What should’ve been a pleasant celebration of Veteran’s Day weekend ended in frustration when a Michigan bar denied entry to a Marine and his service dog.
According to Jerome Smith, a four-year veteran of the Iraq War, he attempted to enter Holiday Bar in Grand Rapids, Mich., with some friends and his service dog, but the manager told him and his dog to leave, Fox17 reported.
“Walked in the front door of the Holiday [Bar]. I don’t know, maybe made it in there for about 60 seconds before the manager asked me to leave,” Smith said.
The rude welcome was especially frustrating for the Marine, who was out to celebrate the 242nd birthday of his branch of service.
“How would it make you or anybody else feel?” Smith said. “You know, you’re just hanging out with your friends, and you get singled out.”
Smith noted that his beef with the bar isn’t about their treatment of veterans, but rather, “It’s about service dogs.”
Smith was with his service dog Jo-Jo, whom he uses to manage post-traumatic stress disorder from his years of service. He told Fox17 that bar management gave the excuse that the bar was too crowded for Jo-Jo, but he added, “I mentioned that it’s not [the bar’s] call to make.”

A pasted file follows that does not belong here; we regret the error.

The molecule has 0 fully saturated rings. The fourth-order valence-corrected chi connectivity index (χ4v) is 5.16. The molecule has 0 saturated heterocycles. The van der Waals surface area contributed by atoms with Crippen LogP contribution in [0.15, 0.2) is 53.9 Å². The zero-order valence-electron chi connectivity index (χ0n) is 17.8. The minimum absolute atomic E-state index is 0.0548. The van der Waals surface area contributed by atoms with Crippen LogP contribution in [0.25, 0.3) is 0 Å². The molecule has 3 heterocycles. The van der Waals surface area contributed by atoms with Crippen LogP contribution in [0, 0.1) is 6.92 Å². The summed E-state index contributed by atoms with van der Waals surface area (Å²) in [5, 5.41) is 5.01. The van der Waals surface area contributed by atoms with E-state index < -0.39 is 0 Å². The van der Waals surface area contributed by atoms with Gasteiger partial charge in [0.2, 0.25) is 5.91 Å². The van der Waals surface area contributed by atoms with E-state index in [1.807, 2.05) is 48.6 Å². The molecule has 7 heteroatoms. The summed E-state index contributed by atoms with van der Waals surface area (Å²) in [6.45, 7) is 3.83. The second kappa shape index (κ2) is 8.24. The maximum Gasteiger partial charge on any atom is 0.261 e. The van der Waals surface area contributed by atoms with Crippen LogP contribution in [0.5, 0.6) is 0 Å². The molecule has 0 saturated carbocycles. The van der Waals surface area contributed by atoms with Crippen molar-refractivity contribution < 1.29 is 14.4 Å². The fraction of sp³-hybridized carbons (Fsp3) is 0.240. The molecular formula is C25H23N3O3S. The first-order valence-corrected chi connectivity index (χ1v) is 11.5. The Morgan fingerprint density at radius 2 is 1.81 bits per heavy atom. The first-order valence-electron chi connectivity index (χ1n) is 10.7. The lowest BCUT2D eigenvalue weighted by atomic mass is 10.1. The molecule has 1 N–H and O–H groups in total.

He continued, “We are a highly trained team. We’ve gone through extensive training.”
Holiday Bar’s actions were a violation of the Americans with Disabilities Act (ADA), which says, “Even if [a] business or public program has a ‘no pets’ policy, it may not deny entry to a person with a service animal.”
According to Community Outreach Manager Deb Davis from Paws with a Cause — which seeks to educate businesses and people about laws regarding service dogs — businesses that violate the ADA are at risk for civil suits or cases with the Department of Justice.
“I do know that in my 20 years experience in this industry, that it can be very rattling to go through this type of an instance,” Davis said to FOX17.
Since the incident went public, Holiday Bar issued an apology on its Facebook page and pledged to donate 100 percent of their Nov. 12 sales to the Grand Rapids Home for Veterans.
The post read, in part:
We had a very unsettling incident late Friday evening at our establishment that we are ashamed of and very sorry for. Some of you may have heard bits and pieces and or have been made aware of this. Although the decisions that were that night were made out of concern for all involved, it is clear that the wrong decisions were made. For this we are deeply sorry, we know we can’t change what happened but are hopeful we can learn from this. We employ men of armed services, both active and ex, and have nothing but upmost respect and admiration for them and all that serve.
On behalf of all at the holiday Bar we would like to express our deepest apologies for all the pain this has caused.
Smith said that he might be willing to ignore his option to file a civil suit against the bar if they would sponsor a service dog, Fox 17 reported.
As of this writing, Smith hadn’t heard back.